A study by the European Society of Cardiology reported short people had a fifty percent higher risk of having heart disease. Heart problems included angina (chest pain), heart attack, and angioplasty (the technique of mechanically widening a narrowed or obstructed blood vessel).

Short people were under 5 feet 3 inches and the tall ones were over 5 feet 9 inches. This peculiar association may be due to the shorter person having narrower coronary arteries which can be occluded earlier in life.

Regular exercise can help make up for ‘shortfall’.

Height though is only one factor that may contribute to heart disease. Short people can’t control their height, but might have to be extra cautious in managing their lifestyle. Overweight, high cholesterol, and lifestyle habits, such as smoking, drinking and lack of exercise, are other known heart disease risk factors, but can be controlled.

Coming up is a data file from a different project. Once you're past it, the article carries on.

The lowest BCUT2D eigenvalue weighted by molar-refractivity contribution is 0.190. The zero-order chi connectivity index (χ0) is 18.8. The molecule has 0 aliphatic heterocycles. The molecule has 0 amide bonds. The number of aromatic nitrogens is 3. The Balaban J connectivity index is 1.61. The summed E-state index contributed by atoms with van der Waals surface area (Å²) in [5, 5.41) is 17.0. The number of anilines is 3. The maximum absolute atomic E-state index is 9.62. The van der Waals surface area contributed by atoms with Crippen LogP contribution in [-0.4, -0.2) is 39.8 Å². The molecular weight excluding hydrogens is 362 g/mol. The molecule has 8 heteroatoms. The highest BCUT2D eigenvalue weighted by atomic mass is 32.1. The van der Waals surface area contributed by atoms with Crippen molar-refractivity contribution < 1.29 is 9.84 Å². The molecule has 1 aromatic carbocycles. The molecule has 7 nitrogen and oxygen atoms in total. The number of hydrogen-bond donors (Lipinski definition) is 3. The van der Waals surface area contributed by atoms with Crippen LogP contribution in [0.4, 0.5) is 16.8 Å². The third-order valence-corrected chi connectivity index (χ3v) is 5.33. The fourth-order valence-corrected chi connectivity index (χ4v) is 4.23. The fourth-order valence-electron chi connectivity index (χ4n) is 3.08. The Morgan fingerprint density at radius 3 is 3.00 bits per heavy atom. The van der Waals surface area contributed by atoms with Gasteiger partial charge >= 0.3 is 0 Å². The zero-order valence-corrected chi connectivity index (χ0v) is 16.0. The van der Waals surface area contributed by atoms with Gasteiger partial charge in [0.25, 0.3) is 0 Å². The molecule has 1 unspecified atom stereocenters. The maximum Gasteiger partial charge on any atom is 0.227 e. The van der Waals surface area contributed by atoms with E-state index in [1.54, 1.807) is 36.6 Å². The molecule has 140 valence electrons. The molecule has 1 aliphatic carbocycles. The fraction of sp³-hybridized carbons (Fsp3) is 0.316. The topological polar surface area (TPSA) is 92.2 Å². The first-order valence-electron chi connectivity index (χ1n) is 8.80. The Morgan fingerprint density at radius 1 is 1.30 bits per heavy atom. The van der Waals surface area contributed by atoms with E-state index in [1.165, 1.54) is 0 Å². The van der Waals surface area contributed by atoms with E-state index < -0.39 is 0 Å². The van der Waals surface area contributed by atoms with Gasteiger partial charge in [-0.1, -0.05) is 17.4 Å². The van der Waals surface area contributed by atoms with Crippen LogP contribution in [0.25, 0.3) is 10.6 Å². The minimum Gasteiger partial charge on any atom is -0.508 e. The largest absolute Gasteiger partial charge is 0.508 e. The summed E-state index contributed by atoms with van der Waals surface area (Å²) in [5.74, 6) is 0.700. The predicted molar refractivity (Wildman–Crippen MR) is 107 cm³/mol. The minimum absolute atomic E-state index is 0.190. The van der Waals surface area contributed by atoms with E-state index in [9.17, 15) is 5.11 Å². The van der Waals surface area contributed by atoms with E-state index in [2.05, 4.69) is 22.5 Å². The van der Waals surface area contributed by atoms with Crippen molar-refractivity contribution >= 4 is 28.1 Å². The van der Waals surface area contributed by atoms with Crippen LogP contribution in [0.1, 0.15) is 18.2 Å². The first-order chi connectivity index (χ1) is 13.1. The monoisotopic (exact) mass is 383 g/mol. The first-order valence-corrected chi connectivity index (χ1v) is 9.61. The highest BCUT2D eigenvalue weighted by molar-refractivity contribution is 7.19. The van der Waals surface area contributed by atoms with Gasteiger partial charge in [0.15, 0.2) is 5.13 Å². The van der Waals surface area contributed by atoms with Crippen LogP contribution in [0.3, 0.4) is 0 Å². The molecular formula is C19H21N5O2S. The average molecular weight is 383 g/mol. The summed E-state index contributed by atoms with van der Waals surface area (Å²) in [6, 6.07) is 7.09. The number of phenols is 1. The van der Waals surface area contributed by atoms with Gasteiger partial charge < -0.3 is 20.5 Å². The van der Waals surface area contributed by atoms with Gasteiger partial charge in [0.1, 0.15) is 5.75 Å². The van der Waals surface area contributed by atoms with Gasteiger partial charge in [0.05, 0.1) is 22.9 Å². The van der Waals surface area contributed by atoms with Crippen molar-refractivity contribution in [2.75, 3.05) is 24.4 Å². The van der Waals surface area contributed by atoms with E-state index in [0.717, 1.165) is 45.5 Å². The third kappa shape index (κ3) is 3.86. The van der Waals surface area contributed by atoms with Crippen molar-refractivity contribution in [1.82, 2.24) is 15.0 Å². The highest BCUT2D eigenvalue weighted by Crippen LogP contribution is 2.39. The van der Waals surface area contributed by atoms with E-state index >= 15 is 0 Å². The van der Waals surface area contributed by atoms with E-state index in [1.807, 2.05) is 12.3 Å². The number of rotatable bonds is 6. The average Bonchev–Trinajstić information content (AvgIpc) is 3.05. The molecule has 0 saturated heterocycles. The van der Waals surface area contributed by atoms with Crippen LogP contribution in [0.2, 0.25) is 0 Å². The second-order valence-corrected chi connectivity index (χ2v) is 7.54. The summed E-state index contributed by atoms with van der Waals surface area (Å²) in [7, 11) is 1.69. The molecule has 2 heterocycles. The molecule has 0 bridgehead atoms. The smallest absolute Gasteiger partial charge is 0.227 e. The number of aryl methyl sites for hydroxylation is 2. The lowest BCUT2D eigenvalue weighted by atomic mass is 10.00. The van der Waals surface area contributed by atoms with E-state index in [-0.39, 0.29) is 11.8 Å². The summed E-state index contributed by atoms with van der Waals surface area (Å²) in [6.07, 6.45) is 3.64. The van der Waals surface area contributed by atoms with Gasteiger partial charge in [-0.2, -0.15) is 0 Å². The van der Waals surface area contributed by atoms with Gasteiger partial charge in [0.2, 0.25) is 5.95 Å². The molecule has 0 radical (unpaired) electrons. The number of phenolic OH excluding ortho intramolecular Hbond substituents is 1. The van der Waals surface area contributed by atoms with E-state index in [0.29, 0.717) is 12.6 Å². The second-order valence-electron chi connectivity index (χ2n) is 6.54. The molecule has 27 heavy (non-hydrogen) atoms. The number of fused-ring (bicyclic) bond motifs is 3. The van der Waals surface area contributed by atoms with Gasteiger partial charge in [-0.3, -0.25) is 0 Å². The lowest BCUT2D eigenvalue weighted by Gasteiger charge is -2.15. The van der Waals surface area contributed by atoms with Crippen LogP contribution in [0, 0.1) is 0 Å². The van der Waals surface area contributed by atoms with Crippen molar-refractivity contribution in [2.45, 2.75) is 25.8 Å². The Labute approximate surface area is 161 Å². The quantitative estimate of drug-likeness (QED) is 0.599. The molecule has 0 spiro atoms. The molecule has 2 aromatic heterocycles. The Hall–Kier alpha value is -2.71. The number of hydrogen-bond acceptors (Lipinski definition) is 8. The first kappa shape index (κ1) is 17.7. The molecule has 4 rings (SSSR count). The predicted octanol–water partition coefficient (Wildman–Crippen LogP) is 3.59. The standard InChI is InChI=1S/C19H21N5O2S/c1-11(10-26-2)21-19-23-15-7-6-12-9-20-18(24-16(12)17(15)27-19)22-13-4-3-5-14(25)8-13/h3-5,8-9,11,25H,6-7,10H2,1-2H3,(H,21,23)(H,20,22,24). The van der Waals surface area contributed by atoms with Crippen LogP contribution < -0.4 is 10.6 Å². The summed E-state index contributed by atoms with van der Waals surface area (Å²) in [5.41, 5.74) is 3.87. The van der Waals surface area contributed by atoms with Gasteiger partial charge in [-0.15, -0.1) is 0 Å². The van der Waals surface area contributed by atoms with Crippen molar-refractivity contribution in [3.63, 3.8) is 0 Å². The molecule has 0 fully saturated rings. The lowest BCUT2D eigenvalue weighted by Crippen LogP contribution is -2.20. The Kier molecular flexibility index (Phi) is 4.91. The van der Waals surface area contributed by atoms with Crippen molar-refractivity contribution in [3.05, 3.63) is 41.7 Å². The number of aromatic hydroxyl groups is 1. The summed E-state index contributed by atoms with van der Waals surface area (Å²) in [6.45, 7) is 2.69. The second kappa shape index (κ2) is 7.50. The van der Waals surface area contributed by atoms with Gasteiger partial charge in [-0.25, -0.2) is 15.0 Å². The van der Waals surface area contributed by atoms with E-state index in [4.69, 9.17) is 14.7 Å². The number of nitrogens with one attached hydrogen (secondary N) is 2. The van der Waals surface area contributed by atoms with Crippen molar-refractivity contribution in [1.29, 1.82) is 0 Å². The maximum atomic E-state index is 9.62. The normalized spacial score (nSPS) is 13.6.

The findings suggest that the genes, rather than early-life poor nutrition or birth weight, which affect body height may be responsible for the increased risk of heart problems later in life. Additionally, shorter women may pose an even higher risk for cardiac events than shorter men.

Karen Owoc

Karen Owoc is a certified Clinical Exercise Physiologist specializing in cardiopulmonary rehabilitation and lifestyle medicine. Her science-based approach to longevity, nutrition, and muscle health has made her the go-to source for health seekers and medical professionals alike. Karen's best-selling book on functional longevity, "Athletes in Aprons: The Nutrition Playbook to Break 100", and her transformative perspective have mended many minds, hearts, and spirits.

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